FAQs - Naída B
Why does the severe to profound hearing loss definition start at 61 dB hearing loss?
The severe to profound hearing loss is defined by the World Health Organization (WHO) as average hearing thresholds equal to or greater than 61 dB hearing loss in the better ear.
Why 61? For sensorineural hearing, the maximum hearing loss resulting from damage to the outer rows of cochlear hair cells is around 60 dB (Moore 2016). If the sensorineural hearing thresholds are greater than 60 dB hearing loss then a loss of inner hair cells is also very likely. This results in a large variability in speech recognition skills in quiet and in noise and the likely benefit of amplification will range from good to poor.
What are three key characteristics of severe to profound hearing loss?
Three key characteristics are:
- Loss of auditory resolution ability
- Loss of high frequency hearing
- Loss of signal-to-noise ratio
What is slow compression?
Slow compression has slow attack and especially release times, which means the gain remains constant for more of the time, resulting in a system which behaves more like a linear system. In slow compression typical attack and release times fall between 5 s and 20 s (Moore, 2015).
What is the advantage of slow compression?
A key advantage of slow compression is that the temporal envelopes of the signal are preserved. This means that the loudness contrast between loud and soft sounds that is present in the unamplified signals is maintained. This is important for speech intelligibility for some listeners (Moore, 2016; Madsen et al, 2015).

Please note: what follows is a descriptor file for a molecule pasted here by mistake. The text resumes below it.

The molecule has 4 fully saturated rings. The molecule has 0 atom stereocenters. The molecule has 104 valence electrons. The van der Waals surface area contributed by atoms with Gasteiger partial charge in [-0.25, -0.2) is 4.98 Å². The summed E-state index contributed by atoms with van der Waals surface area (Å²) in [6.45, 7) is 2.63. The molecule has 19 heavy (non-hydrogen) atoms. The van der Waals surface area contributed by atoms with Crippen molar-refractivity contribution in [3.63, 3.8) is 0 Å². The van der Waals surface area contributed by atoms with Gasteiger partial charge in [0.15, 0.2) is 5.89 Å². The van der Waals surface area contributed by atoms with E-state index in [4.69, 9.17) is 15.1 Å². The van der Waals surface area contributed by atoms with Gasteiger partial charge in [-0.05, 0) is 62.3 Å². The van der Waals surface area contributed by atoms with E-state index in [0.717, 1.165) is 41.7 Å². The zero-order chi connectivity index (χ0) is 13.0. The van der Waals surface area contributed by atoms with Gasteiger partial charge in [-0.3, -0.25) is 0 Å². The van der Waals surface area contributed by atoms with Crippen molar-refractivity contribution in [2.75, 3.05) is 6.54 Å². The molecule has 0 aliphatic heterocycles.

What is Adaptive Phonak Digital Contrast?
Adaptive Phonak Digital Contrast, or APD Contrast, is an alternative fitting formula which provides slow compression. It is like Adaptive Phonak Digital with slow time constants or slow attack and release times, plus some minor change to the frequency response curve. Adaptive Phonak Digital Contrast is found in the Fitting Formula Tab in Phonak Target 5.3.
For whom should APD Contrast be considered?
For clients who do not cope well with compression, or for clients with poor auditory resolution abilities, such as those with speech discrimination poorer than expected for the audiogram configuration APD Contrast must be considered.
Why offer SoundRecover2 to clients with a severe to profound hearing loss?
SoundRecover2 has been shown to significantly improve the audibility of high frequency sounds for people with profound high frequency hearing loss.
Is there a difference between the Roger and directional in Naída V and in Naída B?
Yes, the new Roger and directional setting in Naída B is activating the directional hearing aid setting at an even lower noise level, thus providing the benefit of Roger and directional in even more listening situations.
What is the benefit of Roger and directional?
Roger and directional does not only improve speech intelligibility in noise in the near field, it improves speech understanding in the far field as well.
(Latzel, M., Wagener, K. C., Vormann, M., Mülder, H.E. (2017). Speech Intelligibility in Dual Task with hearing aids and adaptive digital wireless microphone technology. In ISAAR proceedings.)
Why do Naída B clients need Roger?
Beyond the distance of 1.5 meters (5 feet) hearing aids, even the most advanced, have limitations in providing an improvement in the signal-to-noise ratio, which is a prerequisite for speech understanding. State-of the art Roger microphones are therefore required to bridge the understanding gap. With Naída B and Roger, clients with a severe to profound hearing loss get the best solution for communication nearby and over distance, in quiet and noise.
What is the Roger solution for Naída B-R RIC?
For Naída B-R RIC, the ComPilot II with an attached Roger X receiver can be used in combination with any Roger microphone.